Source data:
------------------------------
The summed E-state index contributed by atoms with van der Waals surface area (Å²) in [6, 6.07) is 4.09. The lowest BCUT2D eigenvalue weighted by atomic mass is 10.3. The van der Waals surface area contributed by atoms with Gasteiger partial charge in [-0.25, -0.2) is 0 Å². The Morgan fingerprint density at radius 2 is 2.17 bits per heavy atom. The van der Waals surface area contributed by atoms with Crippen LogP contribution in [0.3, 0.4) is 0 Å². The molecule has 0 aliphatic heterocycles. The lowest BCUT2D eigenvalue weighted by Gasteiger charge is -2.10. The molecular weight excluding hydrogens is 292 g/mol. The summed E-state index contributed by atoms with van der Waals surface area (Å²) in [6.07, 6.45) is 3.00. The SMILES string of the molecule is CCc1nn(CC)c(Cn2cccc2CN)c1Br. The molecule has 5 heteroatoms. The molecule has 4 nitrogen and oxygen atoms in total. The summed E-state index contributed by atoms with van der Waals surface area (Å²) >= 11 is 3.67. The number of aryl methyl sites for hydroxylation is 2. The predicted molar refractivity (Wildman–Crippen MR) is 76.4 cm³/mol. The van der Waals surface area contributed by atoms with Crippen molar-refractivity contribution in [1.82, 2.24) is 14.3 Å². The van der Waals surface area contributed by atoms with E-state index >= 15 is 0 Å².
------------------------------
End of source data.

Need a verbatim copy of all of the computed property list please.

The summed E-state index contributed by atoms with van der Waals surface area (Å²) in [6, 6.07) is 4.09. The lowest BCUT2D eigenvalue weighted by atomic mass is 10.3. The van der Waals surface area contributed by atoms with Gasteiger partial charge in [-0.25, -0.2) is 0 Å². The Morgan fingerprint density at radius 2 is 2.17 bits per heavy atom. The van der Waals surface area contributed by atoms with Crippen LogP contribution in [0.3, 0.4) is 0 Å². The molecule has 0 aliphatic heterocycles. The lowest BCUT2D eigenvalue weighted by Gasteiger charge is -2.10. The molecular weight excluding hydrogens is 292 g/mol. The summed E-state index contributed by atoms with van der Waals surface area (Å²) in [6.07, 6.45) is 3.00. The SMILES string of the molecule is CCc1nn(CC)c(Cn2cccc2CN)c1Br. The molecule has 5 heteroatoms. The molecule has 4 nitrogen and oxygen atoms in total. The summed E-state index contributed by atoms with van der Waals surface area (Å²) >= 11 is 3.67. The number of aryl methyl sites for hydroxylation is 2. The predicted molar refractivity (Wildman–Crippen MR) is 76.4 cm³/mol. The van der Waals surface area contributed by atoms with Crippen molar-refractivity contribution in [1.82, 2.24) is 14.3 Å². The van der Waals surface area contributed by atoms with E-state index >= 15 is 0 Å².